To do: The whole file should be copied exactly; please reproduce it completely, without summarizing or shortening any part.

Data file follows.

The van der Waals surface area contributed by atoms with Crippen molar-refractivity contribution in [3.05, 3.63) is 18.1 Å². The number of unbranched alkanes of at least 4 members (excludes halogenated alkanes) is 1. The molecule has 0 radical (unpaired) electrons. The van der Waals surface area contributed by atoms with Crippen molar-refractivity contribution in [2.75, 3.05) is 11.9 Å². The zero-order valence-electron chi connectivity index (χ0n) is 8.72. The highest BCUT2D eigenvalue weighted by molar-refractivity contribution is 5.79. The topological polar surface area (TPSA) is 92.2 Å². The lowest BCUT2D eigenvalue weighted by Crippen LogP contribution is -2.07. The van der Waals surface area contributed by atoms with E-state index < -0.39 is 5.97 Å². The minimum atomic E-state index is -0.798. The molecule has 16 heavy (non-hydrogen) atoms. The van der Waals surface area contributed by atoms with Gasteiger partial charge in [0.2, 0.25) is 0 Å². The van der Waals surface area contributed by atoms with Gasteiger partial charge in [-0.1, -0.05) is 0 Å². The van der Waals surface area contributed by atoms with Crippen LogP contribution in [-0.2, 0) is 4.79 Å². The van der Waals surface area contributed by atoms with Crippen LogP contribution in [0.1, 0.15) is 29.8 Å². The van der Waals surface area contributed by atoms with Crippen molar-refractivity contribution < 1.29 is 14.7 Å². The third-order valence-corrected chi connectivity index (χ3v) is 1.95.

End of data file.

The van der Waals surface area contributed by atoms with Crippen molar-refractivity contribution in [3.05, 3.63) is 18.1 Å². The number of unbranched alkanes of at least 4 members (excludes halogenated alkanes) is 1. The molecule has 0 radical (unpaired) electrons. The van der Waals surface area contributed by atoms with Crippen molar-refractivity contribution in [2.75, 3.05) is 11.9 Å². The zero-order valence-electron chi connectivity index (χ0n) is 8.72. The highest BCUT2D eigenvalue weighted by molar-refractivity contribution is 5.79. The topological polar surface area (TPSA) is 92.2 Å². The lowest BCUT2D eigenvalue weighted by Crippen LogP contribution is -2.07. The van der Waals surface area contributed by atoms with E-state index < -0.39 is 5.97 Å². The minimum atomic E-state index is -0.798. The molecule has 16 heavy (non-hydrogen) atoms. The van der Waals surface area contributed by atoms with Gasteiger partial charge in [0.2, 0.25) is 0 Å². The van der Waals surface area contributed by atoms with Gasteiger partial charge in [-0.1, -0.05) is 0 Å². The van der Waals surface area contributed by atoms with Crippen LogP contribution in [-0.2, 0) is 4.79 Å². The van der Waals surface area contributed by atoms with Crippen LogP contribution in [0.1, 0.15) is 29.8 Å². The van der Waals surface area contributed by atoms with Crippen molar-refractivity contribution < 1.29 is 14.7 Å². The third-order valence-corrected chi connectivity index (χ3v) is 1.95.